Understanding the how and the why of your lines of code in Python is more important than memorizing the syntax. To properly learn Python you have to switch to a more technical focus such as remembering to close your parentheses. Furthermore, you can always look up how to structure your code on Google or Stack Overflow (an online community for programmers). But you will need to understand the logic of what you are trying to accomplish. As you are working through Python coding problems, you may find it helpful to handwrite an outline of what your code needs to do without worrying about syntax. This is called pseudocode, a technique even experienced Python programmers use to plan out their programs.

4. Let your Goal Guide your Learning

Once you have built a foundation with the basics, it is then that the world of Python opens itself up to you. As you progress, it is important to know your goal and allow it to dictate your learning path. If you are building the skills for a new career as a data analyst, for example, you will probably want to learn Python skills like data scraping or visualization. If you are more interested in becoming a developer, you may want to focus on skills like version control and multi-process architecture. The types of libraries, frameworks, and the Integrated Development Environment (IDE) you learn to work with will also vary based on your career goals.

5. Join a Python Community

Instead of learning to code as a solitary activity, surround yourself (advisably virtually, given the current state of the world) with others who have decided to learn Python. This can help boost your motivation while giving you a place to swap tips and tricks with other programmers. If the active Python communities of Quora and Reddit are not to your liking, you could also join PySlackers to meet other Python enthusiasts on Slack or the Python Discord channel where interactivity is a norm.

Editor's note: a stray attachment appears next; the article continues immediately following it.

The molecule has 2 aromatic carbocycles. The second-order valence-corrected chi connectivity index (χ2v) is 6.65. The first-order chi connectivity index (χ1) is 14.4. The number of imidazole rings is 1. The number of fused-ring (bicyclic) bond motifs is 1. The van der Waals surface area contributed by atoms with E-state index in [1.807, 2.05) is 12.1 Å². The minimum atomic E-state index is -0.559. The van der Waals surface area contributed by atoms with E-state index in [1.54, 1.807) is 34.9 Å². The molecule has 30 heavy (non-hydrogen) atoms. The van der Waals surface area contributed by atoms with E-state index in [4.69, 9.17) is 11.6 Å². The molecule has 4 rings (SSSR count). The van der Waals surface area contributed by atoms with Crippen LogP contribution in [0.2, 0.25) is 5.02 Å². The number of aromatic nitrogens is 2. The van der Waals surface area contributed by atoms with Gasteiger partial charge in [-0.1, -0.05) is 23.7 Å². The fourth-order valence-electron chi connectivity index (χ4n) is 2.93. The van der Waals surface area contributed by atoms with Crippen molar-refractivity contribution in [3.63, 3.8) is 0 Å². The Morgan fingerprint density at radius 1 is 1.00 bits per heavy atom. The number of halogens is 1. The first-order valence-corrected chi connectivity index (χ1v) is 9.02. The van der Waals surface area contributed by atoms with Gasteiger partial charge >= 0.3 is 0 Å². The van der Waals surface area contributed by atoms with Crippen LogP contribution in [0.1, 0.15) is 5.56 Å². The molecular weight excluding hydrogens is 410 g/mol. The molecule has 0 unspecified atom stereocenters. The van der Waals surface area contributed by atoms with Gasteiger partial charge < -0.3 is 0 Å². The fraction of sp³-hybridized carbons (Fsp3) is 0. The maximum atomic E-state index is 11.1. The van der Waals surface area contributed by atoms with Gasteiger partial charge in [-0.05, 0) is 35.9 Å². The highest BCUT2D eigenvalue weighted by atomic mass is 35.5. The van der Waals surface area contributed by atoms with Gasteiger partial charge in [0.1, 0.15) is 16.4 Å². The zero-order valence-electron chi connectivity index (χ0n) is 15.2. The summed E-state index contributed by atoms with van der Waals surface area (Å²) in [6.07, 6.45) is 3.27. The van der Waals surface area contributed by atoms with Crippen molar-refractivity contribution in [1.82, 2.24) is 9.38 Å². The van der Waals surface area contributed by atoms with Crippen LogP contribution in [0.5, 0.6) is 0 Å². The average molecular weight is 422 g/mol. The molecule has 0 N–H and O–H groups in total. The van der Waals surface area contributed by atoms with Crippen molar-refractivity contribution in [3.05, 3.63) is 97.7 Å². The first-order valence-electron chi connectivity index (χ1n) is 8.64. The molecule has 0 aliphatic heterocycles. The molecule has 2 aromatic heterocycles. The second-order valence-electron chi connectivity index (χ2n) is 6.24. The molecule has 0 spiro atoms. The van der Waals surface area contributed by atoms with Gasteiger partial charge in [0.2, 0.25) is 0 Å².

The initial purpose of Python was to make programming easy, as it is focused on code readability. It is also flexible and can run on diverse platforms such as Windows, Linux, and Mac OS along with being an open-source software. But despite having such a simple root, Python is not limited to basic use. It supports some of the most complex websites and apps in the world, meaning your career opportunities will skyrocket if you choose to learn Python.

Here are some of the doors that would open along with their ROI that would show their faces if you choose to learn Python and stick to the path of programming:

  • Data Analyst — $68,583
  • Backend Developer — $78,585
  • Quality Assurance Engineer — $85,731
  • Operations Automation Engineer — $88,462
  • Python Developer — $95,849
  • Full-Stack Developer — $99,106
  • Data Engineer — $112,071
  • Data Scientist — $116,041
  • Machine Learning Engineer — $129,417

Message from the Author

If you’re looking to enrol for Python certification in Dubai, get in touch with Learners Point Academy. Our Python programming courses in Dubai can help you prepare for the PCEP and PCAP certifications from the

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Learners Point Academy is a KHDA and ISO 9001:2015 accredited training institute in Dubai.